I can think of only two solutions to this:
1. Pre-configure all antenna-nodes with static IPs and knowledge of which
N750 node is their parent.
2. Don't bridge the ethernet and wifi interfaces on antenna-nodes and
instead run babel on them.
I like solution 2 much better since it's easier for both us and node
operators. Not sure if we'll see a performance hit if we don't bridge. We
have a few nanobridges though so we could easily test this.
What do y'all say?
PS: Obviously babel channel diversity doesn't apply to antenna nodes since
babel sees them as ethernet interfaces but since they are mostly
directional and far away from the N750 it is fine to treat them as having
no interference, which is the default for ethernet interfaces anyway.
PPS: Did you know that the default STP delay when adding an interface to a
bridge is apparently 30 seconds? Not sure if OpenWRT has a different
default or maybe uses RSTP (rapid spanning tree protocol) to deal with
this, but if not then it is something to be aware of in order to now go
insane when troubleshooting. From:
I've been trying to reach out to folks and show them people's open, like
at a couple of conferences I just spoke at here on the east coast, but
we have no website.
It's not terribly crucial, but is there a timeline on restoring it? It'd
be great to know so that I don't keep trying to pull it up in front of a
bunch of people :)
Thanks everyone!! Hope all is well
I'm running a little late, but it does look like I successfully compiled an
ar71xx binary of notdchpclient and notdhcpserver. I've attached the ipks to
this email in case anyone is super anxious to get running with them,
otherwise I'll be at sudo a little after 8.
With help from Jake and Emborg I think I now have an idea how to go about
making the garden nodes do what we want.
We'll use the ESP8266-07 version which has a number of useful features over
the cheaper versions:
* A single ADC input (cheaper versions have none)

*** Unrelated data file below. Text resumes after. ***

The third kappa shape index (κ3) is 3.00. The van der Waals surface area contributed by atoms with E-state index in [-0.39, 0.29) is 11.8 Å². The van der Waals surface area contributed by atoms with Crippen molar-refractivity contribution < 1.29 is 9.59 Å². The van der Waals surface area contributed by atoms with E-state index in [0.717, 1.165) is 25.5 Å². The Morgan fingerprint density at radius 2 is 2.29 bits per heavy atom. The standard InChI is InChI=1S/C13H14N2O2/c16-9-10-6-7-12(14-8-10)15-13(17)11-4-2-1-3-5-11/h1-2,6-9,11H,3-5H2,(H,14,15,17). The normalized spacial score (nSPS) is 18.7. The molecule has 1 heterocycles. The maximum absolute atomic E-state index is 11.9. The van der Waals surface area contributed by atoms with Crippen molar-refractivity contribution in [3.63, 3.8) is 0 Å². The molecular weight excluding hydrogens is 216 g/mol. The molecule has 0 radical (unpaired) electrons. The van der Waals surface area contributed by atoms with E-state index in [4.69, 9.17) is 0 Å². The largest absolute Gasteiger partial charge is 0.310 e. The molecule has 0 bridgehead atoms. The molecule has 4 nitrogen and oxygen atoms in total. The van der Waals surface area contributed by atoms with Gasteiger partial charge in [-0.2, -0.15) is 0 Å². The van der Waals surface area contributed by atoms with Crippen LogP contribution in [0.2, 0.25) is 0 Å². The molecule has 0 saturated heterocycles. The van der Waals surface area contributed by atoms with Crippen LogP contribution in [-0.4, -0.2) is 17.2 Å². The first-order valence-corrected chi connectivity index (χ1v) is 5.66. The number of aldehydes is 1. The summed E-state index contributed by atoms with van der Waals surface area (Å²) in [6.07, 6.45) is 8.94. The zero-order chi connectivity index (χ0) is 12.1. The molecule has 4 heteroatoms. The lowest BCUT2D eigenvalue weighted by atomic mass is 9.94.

* Many more GPIO pins
* Shielded wifi chips
* Both ceramic on-board antenna and u.fl connector (not that we really need
And it's still only $3.34 including shipping:
We'll then use a 4051 chip to switch between eight different analog inputs.
These are dirt cheap (about 13 cents apiece if you buy 100):
Selecting analog input will take up three GPIO pins, but we have plenty.
We'll use three one-dollar solar garden lights:
We will connect them such that their batteries are hooked up in series,
providing a maximum of 3.6 volts total for the ESP8266 (which happens to be
the maximum it can handle). If we're worried about too much voltage then
that can be dealt with easily, and the minimum voltage is 1.7 volts, which
makes things easy.
The ADC is 0-1 volts, so we'll use a voltage divider to read the voltage of
the three series-coupled batteries.
The ESP8266 has a deep sleep feature where it basically uses no power. It
can be programmed to wake up after custom amount of elapsed time. We'll
program it to wake up e.g. every ten minutes, measure the voltage, then
shut down if there is not enough. If there is enough voltage it will read
sensor data, connect over wifi, report data, and go back into deep sleep
We will measure soil humidity using a capacitance measurement which
requires two GPIO pins and two analog inputs. Treehearder already has the
code for this, it just has to be ported from an Atmel attiny to the